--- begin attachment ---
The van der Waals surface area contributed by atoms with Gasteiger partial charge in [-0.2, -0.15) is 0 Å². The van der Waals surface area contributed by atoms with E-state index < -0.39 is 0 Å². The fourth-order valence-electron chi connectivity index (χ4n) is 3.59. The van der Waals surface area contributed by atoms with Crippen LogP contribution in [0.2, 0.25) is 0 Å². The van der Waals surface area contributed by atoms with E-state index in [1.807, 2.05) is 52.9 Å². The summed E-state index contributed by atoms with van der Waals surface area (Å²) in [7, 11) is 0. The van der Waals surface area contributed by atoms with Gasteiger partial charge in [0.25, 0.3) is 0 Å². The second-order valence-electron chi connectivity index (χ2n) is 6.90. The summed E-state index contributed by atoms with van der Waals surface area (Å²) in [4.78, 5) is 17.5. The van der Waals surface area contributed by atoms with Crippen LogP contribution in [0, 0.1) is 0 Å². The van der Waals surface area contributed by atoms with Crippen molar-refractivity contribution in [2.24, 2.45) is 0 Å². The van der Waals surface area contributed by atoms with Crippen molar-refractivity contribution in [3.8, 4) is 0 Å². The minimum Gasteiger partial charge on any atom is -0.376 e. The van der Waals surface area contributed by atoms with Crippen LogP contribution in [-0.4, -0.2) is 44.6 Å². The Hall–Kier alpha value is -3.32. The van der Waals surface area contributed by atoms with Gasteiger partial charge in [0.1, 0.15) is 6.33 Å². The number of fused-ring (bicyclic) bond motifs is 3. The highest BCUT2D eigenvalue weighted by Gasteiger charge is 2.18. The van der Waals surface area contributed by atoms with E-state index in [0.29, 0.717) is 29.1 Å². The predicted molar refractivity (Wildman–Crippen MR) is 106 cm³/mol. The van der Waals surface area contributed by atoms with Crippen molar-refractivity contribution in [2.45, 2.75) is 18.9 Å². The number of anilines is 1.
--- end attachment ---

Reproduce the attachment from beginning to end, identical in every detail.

The van der Waals surface area contributed by atoms with Gasteiger partial charge in [-0.2, -0.15) is 0 Å². The van der Waals surface area contributed by atoms with E-state index < -0.39 is 0 Å². The fourth-order valence-electron chi connectivity index (χ4n) is 3.59. The van der Waals surface area contributed by atoms with Crippen LogP contribution in [0.2, 0.25) is 0 Å². The van der Waals surface area contributed by atoms with E-state index in [1.807, 2.05) is 52.9 Å². The summed E-state index contributed by atoms with van der Waals surface area (Å²) in [7, 11) is 0. The van der Waals surface area contributed by atoms with Gasteiger partial charge in [0.25, 0.3) is 0 Å². The second-order valence-electron chi connectivity index (χ2n) is 6.90. The summed E-state index contributed by atoms with van der Waals surface area (Å²) in [4.78, 5) is 17.5. The van der Waals surface area contributed by atoms with Crippen LogP contribution in [0, 0.1) is 0 Å². The van der Waals surface area contributed by atoms with Crippen molar-refractivity contribution in [2.24, 2.45) is 0 Å². The van der Waals surface area contributed by atoms with Crippen molar-refractivity contribution in [3.8, 4) is 0 Å². The minimum Gasteiger partial charge on any atom is -0.376 e. The van der Waals surface area contributed by atoms with Crippen LogP contribution in [-0.4, -0.2) is 44.6 Å². The Hall–Kier alpha value is -3.32. The van der Waals surface area contributed by atoms with Gasteiger partial charge in [0.1, 0.15) is 6.33 Å². The number of fused-ring (bicyclic) bond motifs is 3. The highest BCUT2D eigenvalue weighted by Gasteiger charge is 2.18. The van der Waals surface area contributed by atoms with E-state index in [0.29, 0.717) is 29.1 Å². The predicted molar refractivity (Wildman–Crippen MR) is 106 cm³/mol. The van der Waals surface area contributed by atoms with Crippen molar-refractivity contribution in [2.45, 2.75) is 18.9 Å². The number of anilines is 1.